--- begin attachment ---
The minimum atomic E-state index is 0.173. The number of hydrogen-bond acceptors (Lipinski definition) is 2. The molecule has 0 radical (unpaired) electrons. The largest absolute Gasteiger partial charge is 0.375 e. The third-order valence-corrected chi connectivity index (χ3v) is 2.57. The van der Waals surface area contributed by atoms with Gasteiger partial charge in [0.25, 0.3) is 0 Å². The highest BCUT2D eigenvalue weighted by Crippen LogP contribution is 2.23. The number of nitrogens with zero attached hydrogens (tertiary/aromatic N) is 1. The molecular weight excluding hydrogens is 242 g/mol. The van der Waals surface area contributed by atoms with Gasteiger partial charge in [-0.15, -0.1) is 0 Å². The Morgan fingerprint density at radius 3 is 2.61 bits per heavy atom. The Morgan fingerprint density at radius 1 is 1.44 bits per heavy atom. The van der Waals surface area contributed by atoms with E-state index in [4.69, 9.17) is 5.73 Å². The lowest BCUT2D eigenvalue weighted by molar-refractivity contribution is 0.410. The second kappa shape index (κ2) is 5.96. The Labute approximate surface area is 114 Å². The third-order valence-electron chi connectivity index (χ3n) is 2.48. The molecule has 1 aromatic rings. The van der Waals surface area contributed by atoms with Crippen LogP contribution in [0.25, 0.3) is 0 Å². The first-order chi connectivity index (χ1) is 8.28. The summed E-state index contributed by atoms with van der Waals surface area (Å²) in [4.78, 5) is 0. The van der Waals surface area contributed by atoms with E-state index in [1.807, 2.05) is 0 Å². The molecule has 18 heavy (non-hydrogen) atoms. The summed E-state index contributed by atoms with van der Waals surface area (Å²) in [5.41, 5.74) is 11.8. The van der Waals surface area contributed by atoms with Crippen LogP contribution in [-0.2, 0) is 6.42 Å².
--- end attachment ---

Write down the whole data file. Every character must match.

The minimum atomic E-state index is 0.173. The number of hydrogen-bond acceptors (Lipinski definition) is 2. The molecule has 0 radical (unpaired) electrons. The largest absolute Gasteiger partial charge is 0.375 e. The third-order valence-corrected chi connectivity index (χ3v) is 2.57. The van der Waals surface area contributed by atoms with Gasteiger partial charge in [0.25, 0.3) is 0 Å². The highest BCUT2D eigenvalue weighted by Crippen LogP contribution is 2.23. The number of nitrogens with zero attached hydrogens (tertiary/aromatic N) is 1. The molecular weight excluding hydrogens is 242 g/mol. The van der Waals surface area contributed by atoms with Gasteiger partial charge in [-0.15, -0.1) is 0 Å². The Morgan fingerprint density at radius 3 is 2.61 bits per heavy atom. The Morgan fingerprint density at radius 1 is 1.44 bits per heavy atom. The van der Waals surface area contributed by atoms with E-state index in [4.69, 9.17) is 5.73 Å². The lowest BCUT2D eigenvalue weighted by molar-refractivity contribution is 0.410. The second kappa shape index (κ2) is 5.96. The Labute approximate surface area is 114 Å². The third-order valence-electron chi connectivity index (χ3n) is 2.48. The molecule has 1 aromatic rings. The van der Waals surface area contributed by atoms with Crippen LogP contribution in [0.25, 0.3) is 0 Å². The first-order chi connectivity index (χ1) is 8.28. The summed E-state index contributed by atoms with van der Waals surface area (Å²) in [4.78, 5) is 0. The van der Waals surface area contributed by atoms with E-state index in [1.807, 2.05) is 0 Å². The molecule has 18 heavy (non-hydrogen) atoms. The summed E-state index contributed by atoms with van der Waals surface area (Å²) in [5.41, 5.74) is 11.8. The van der Waals surface area contributed by atoms with Crippen LogP contribution in [-0.2, 0) is 6.42 Å².